MovedPublished Sunday, 4th October, 2020
If you read or heard my last update, you will have learned that I moved house on September 3rd.
That all feels quite a long time ago now but I am both delighted and relieved to tell you that it went seamlessly. Moving house was objectively the biggest thing I did this past month but I've done so much more since then. In the past seven days alone I've...
- Created a pilot for an upcoming podcast
- Visited a top-secret secret underground bunker to see an old Roman wall
- Gone bouldering and rockclimbing at The Warehouse in Gloucester
- Met a tamarin monkey at Bristol Zoo with keeper Olivia
- Done both rockclimbing and animal meeting at the Wild Place Project, just off the M5 near Bristol
Here's what else I've been up to this month.
Netflix Original Criminal is a good watch. Filmed in just three rooms, you're plonked in the middle of an interogation with suspects ranging from a murderer (S1E1) to a prision inmate who just gets a bit bored (S2E4). When you've exhausted the 7 episodes the UK version has to offer, there's also Spanish, German and French versions all with different stories that you can watch dubbed.
Warhol: A Life as Art by Blake Gopnik is a behemoth clocking in at almost 1,000 pages but offers the most comprehensive insight into Warhol's work yet. I tried my hand at screenprinting earlier in the month with a £40 reusable kit from Hobbycraft. It wasn't reusable (the blocking element dried in the screen to the extent that no cleaner would remove it) but I did make lots and lots of prints, some of which I'm quite proud of. If you're going to give it a go, Pēbēo acrylics are beautiful to work with and come in the most flourecent colours you can think of.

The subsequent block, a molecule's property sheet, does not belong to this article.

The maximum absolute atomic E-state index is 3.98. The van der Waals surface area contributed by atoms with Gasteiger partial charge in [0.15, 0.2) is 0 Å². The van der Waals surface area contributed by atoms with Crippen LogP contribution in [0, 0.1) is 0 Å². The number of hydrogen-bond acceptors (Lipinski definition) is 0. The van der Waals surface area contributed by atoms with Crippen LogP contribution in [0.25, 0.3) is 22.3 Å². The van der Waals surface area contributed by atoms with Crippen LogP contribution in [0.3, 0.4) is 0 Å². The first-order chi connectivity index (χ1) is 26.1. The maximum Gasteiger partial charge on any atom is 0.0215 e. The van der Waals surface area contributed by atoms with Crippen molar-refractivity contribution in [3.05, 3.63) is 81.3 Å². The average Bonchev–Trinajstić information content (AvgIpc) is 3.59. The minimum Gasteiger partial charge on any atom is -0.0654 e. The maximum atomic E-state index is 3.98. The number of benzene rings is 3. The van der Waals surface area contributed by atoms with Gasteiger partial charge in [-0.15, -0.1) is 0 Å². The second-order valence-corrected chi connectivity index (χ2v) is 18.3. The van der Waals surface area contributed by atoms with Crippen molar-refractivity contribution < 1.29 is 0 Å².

I've also been reading Selfie by Will Storr and Delete: The Virtue of Forgetting in the Digital Age by University of Oxford professor Viktor Mayer-Schonberger.
The Social Dilemma is a depressing but important film that's been recommended to me on two occasions. I watched it on the 24th. It features a bunch of technies including the creator of Facebook's Like button and the founder of the Center for Humane Technology talking about social media's effect on the psyche. I think social media is just a moral panic for a connected world but the film presents some valid points especially around the problems of misinformation.
For audio friends, freetousesounds.com is selling their entire collection of over a terabtye of sound effects and atmos recordings for just $20. There are sounds from all over the world and there are some real gems in there too... Take a listen to the podcast version of this newsletter to hear a selection of them.
Finally, 2017 daily vlogging sensation Casey Neistat is back with more of the same, complete with very 2020 clickbaity titles and thumbnails. I love his style of storytelling and whilst I have no desire to become a daily-anything, I do remember watching a lot of 'how to vlog like Casey Neistat' videos during university. The one tip I remember was to cut off the end of sentences to make your movie seem more pacy; people can usually work out what you're going to say.
As always, my email inbox is always open if you want to chat about anything from what you're watching on Netflix to a location you think I should visit for Activity Quest, or anything else. Rockclimbing tips very welcome. The address is firstname.lastname@example.org.